Posted on October 16th, 2019 at 13:41 woody Comment on the AskWoody Lounge

    Mayank Parmar at Windows Latest has connected the dots on another Win10 version 1903 cumulative update KB 4517389 bug. (See the next post for yet another unacknowledged bug.)

    Per Parmar:

    If you install Windows 10 KB4517389 (Build 18362.418) on a PC that has Intel display driver version or possibly other versions, basic features like Start menu, Windows Search or Google Chrome will render incorrectly… At the time of writing this story, more than 60 users have confirmed display issues on Microsoft’s community forum. Users have documented the following bugs:

    • Windows Search and Internet Explorer with ‘X’ across dialog and links
    • Triangled images in Microsoft Word.
    • Chrome rendering a black screen.

    This one hasn’t been acknowledged by Microsoft, either.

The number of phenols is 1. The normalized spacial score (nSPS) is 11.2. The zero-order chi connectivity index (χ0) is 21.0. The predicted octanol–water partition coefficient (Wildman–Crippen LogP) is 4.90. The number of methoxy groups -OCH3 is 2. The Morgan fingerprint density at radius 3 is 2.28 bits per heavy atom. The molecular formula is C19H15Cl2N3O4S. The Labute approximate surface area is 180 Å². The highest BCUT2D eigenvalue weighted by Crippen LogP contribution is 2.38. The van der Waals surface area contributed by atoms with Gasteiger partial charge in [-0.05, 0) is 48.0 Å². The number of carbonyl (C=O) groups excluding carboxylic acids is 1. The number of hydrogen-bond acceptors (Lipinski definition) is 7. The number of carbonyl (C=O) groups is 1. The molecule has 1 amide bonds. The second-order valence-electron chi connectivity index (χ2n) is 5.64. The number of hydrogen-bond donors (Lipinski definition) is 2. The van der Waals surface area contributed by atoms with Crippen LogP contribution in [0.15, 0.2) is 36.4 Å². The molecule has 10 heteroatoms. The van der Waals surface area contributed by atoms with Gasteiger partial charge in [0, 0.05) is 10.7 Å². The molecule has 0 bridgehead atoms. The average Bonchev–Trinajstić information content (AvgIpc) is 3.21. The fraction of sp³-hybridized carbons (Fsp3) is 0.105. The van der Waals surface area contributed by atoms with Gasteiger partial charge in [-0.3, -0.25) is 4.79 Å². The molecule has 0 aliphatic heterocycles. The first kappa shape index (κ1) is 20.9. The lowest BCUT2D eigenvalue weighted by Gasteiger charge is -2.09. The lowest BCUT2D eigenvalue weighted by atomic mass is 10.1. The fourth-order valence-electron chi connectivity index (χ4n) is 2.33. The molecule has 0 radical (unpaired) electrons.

Looks to me like the folks running the Release Status Information page are asleep at the wheel.

    UPDATE: Details in Computerworld Woody on Windows.

  • Getting the error “unexpected error; quitting” in Win10 version 1903? Blame the latest cumulative update

    Posted on October 16th, 2019 at 13:27 woody Comment on the AskWoody Lounge

    Yet another bug in this month’s first cumulative update for Win10 version 1903, KB 4517389.

    Our own Mark Busby described the symptoms:

    After installing KB4517389 on these Windows systems, when opening 16-bit applications an error message is displayed “unexpected error; quitting” …  After removing the update the application works fine once more.

    An anonymous poster on AskWoody pointed to this Answers Forum post, which gives more details:

    I have a Windows 10 Home 1903 32bit machine.

    After installing the windows update KB4517389 any programs that were coded in Microsoft Visual Basic 3 no longer run and give the message ‘unexpected error; quitting’

    This message appears to be part of VBRUN300.DLL

    If I uninstall the update the programs work ok again.

    I have tried running these programs as administrator but this makes no difference.

    Microsoft hasn’t confirmed the bug – and the only fix appears to be uninstalling the latest patch.